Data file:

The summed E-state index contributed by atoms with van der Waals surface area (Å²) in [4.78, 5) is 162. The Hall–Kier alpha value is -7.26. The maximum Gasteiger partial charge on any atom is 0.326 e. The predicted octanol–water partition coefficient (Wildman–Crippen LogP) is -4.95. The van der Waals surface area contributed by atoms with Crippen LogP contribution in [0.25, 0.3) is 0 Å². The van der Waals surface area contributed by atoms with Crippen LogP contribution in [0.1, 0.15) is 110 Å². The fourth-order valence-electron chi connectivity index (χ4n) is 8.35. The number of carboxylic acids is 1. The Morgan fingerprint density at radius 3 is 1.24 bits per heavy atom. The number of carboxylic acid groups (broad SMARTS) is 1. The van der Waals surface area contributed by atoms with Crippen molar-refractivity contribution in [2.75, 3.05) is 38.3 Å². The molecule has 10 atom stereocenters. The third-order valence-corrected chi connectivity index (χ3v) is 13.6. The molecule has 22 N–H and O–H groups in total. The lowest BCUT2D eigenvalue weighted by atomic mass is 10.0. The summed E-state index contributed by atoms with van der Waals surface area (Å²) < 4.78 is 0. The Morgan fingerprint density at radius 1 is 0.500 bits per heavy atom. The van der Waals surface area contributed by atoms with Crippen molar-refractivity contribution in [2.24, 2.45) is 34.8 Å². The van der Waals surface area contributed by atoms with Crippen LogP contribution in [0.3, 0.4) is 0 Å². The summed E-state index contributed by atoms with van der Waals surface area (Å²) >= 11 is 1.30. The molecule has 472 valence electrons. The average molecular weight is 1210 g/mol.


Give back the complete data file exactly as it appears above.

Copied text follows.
The summed E-state index contributed by atoms with van der Waals surface area (Å²) in [4.78, 5) is 162. The Hall–Kier alpha value is -7.26. The maximum Gasteiger partial charge on any atom is 0.326 e. The predicted octanol–water partition coefficient (Wildman–Crippen LogP) is -4.95. The van der Waals surface area contributed by atoms with Crippen LogP contribution in [0.25, 0.3) is 0 Å². The van der Waals surface area contributed by atoms with Crippen LogP contribution in [0.1, 0.15) is 110 Å². The fourth-order valence-electron chi connectivity index (χ4n) is 8.35. The number of carboxylic acids is 1. The Morgan fingerprint density at radius 3 is 1.24 bits per heavy atom. The number of carboxylic acid groups (broad SMARTS) is 1. The van der Waals surface area contributed by atoms with Crippen molar-refractivity contribution in [2.75, 3.05) is 38.3 Å². The molecule has 10 atom stereocenters. The third-order valence-corrected chi connectivity index (χ3v) is 13.6. The molecule has 22 N–H and O–H groups in total. The lowest BCUT2D eigenvalue weighted by atomic mass is 10.0. The summed E-state index contributed by atoms with van der Waals surface area (Å²) < 4.78 is 0. The Morgan fingerprint density at radius 1 is 0.500 bits per heavy atom. The van der Waals surface area contributed by atoms with Crippen molar-refractivity contribution in [2.24, 2.45) is 34.8 Å². The van der Waals surface area contributed by atoms with Crippen LogP contribution in [0.3, 0.4) is 0 Å². The summed E-state index contributed by atoms with van der Waals surface area (Å²) >= 11 is 1.30. The molecule has 472 valence electrons. The average molecular weight is 1210 g/mol.